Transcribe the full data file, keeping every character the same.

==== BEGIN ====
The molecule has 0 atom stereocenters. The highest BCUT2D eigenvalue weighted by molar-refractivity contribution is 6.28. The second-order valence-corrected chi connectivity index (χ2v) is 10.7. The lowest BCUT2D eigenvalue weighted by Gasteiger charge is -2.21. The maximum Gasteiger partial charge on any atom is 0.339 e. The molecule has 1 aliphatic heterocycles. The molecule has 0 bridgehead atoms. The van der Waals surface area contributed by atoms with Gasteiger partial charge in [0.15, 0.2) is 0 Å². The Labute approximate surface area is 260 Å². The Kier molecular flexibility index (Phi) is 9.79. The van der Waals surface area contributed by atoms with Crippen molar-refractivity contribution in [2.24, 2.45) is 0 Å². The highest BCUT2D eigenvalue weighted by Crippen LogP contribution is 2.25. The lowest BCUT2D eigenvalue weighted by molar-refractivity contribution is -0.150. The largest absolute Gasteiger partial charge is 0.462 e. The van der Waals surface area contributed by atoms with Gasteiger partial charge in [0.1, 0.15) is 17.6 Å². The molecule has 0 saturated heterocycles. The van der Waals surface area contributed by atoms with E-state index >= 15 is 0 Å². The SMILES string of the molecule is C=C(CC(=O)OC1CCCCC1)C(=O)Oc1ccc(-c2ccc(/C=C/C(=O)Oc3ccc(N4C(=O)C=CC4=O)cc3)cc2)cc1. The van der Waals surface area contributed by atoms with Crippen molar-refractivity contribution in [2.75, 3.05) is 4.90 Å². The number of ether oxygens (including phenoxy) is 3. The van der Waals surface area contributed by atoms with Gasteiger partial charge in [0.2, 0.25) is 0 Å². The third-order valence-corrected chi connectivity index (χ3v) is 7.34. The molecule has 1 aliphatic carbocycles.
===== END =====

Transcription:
The molecule has 0 atom stereocenters. The highest BCUT2D eigenvalue weighted by molar-refractivity contribution is 6.28. The second-order valence-corrected chi connectivity index (χ2v) is 10.7. The lowest BCUT2D eigenvalue weighted by Gasteiger charge is -2.21. The maximum Gasteiger partial charge on any atom is 0.339 e. The molecule has 1 aliphatic heterocycles. The molecule has 0 bridgehead atoms. The van der Waals surface area contributed by atoms with Gasteiger partial charge in [0.15, 0.2) is 0 Å². The Labute approximate surface area is 260 Å². The Kier molecular flexibility index (Phi) is 9.79. The van der Waals surface area contributed by atoms with Crippen molar-refractivity contribution in [2.24, 2.45) is 0 Å². The highest BCUT2D eigenvalue weighted by Crippen LogP contribution is 2.25. The lowest BCUT2D eigenvalue weighted by molar-refractivity contribution is -0.150. The largest absolute Gasteiger partial charge is 0.462 e. The van der Waals surface area contributed by atoms with Gasteiger partial charge in [0.1, 0.15) is 17.6 Å². The molecule has 0 saturated heterocycles. The van der Waals surface area contributed by atoms with E-state index >= 15 is 0 Å². The SMILES string of the molecule is C=C(CC(=O)OC1CCCCC1)C(=O)Oc1ccc(-c2ccc(/C=C/C(=O)Oc3ccc(N4C(=O)C=CC4=O)cc3)cc2)cc1. The van der Waals surface area contributed by atoms with Crippen molar-refractivity contribution in [2.75, 3.05) is 4.90 Å². The number of ether oxygens (including phenoxy) is 3. The van der Waals surface area contributed by atoms with Gasteiger partial charge in [0.2, 0.25) is 0 Å². The third-order valence-corrected chi connectivity index (χ3v) is 7.34. The molecule has 1 aliphatic carbocycles.